Stephanie Hatfield is probably a new name to most in the UK. The cover of her album ‘Out This Fell’ features Stephanie herself very prominently and there is no real hint in the cover as to the genre of the music contained within. Stephanie’s publicity material describes her as “effortlessly navigating multiple genres” and rock, pop, country and folk can all be heard on this album. It’s clear that this music is aimed at a wide potential audience and is not restricted to any single specific genre.
‘Out This Fell’ is Stephanie’s fourth album and it is self-funded and produced by her husband, Bill Palmer, in their hometown of Santa Fe where she has a sizeable local following and he has a local studio. Hailing originally from Detroit with a Kentucky hillbilly heritage, Stephanie has seen and experienced a lot in her life and uses her experiences and emotions to fuel her songwriting. The music itself is professionally played and produced with a definite pop sheen enhanced by the mastering by Frank Arkwright from Abbey Road Studios, all designed to support Stephanie’s vocals. If readers want a hook into the music, then it is that it has echoes of Brandi Carlile and Calexico with the pop aspect going back to Carly Simon in the ’70s.
All ten tracks are self-composed and ‘Away Gently’ kicks the album off with jangling guitars, cymbal crashes, an insistent beat with aching vocals bemoaning lost love. The next track, ‘Day or Decades’, has lyrics dealing with mental breakdown and features a more rock orientated guitar and vocal sound. We then move to post-war Italy for the lead single ‘Gone Gone Gone’ which is based on the Neapolitan novels of Elena Ferrante and features Stephanie’s soaring vocals. Howling coyotes feature on the next track ‘In The Woods’. The South West makes its presence felt on ‘Not Her’ with what sounds like fiddle and Mexican trumpet in the mix. Stephanie flexes her power ballad muscles on ‘Never Go Away’ which deals with emotional pain. We are back in the South West with Spanish guitar to the fore on ‘Lucy’ which explores the emotions linked to longing for another.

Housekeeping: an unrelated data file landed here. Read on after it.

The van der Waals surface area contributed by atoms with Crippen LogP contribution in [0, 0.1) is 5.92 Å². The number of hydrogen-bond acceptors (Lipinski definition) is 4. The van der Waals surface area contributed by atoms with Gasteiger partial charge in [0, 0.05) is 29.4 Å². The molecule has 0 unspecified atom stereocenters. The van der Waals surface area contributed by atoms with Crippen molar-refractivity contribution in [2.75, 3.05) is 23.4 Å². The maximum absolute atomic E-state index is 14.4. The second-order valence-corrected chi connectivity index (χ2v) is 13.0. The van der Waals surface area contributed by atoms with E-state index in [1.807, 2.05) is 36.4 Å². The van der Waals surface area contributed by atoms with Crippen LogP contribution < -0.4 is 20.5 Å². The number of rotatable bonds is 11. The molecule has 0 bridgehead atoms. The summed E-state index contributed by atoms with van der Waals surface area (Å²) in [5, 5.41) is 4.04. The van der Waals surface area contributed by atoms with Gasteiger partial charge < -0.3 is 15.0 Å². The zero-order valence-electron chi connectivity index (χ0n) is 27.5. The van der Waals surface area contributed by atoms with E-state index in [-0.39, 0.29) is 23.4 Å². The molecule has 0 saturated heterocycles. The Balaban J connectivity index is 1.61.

In her younger days Stephanie underwent operatic training and this is put to useful effect on ‘River Still Runs’. Stephanie ponders the challenges of those living in her hometown, Detroit, in ‘Michigan’ with slide and acoustic guitars the main guitar colour. The album closes quietly with ‘Sweetness Does’ which reflects on a love that continues after death.
As an independent release with no record company backing, social media, digital platforms and streaming services will play a fundamental part in getting ‘Out This Fell’ to its intended audience. While the music is easy on the ear, well played and produced with good vocals, it isn’t groundbreaking. The lead single ‘Gone Gone Gone’ is a good example of Stephanie’s style and the overall album so if you like this track you may want to explore her music further.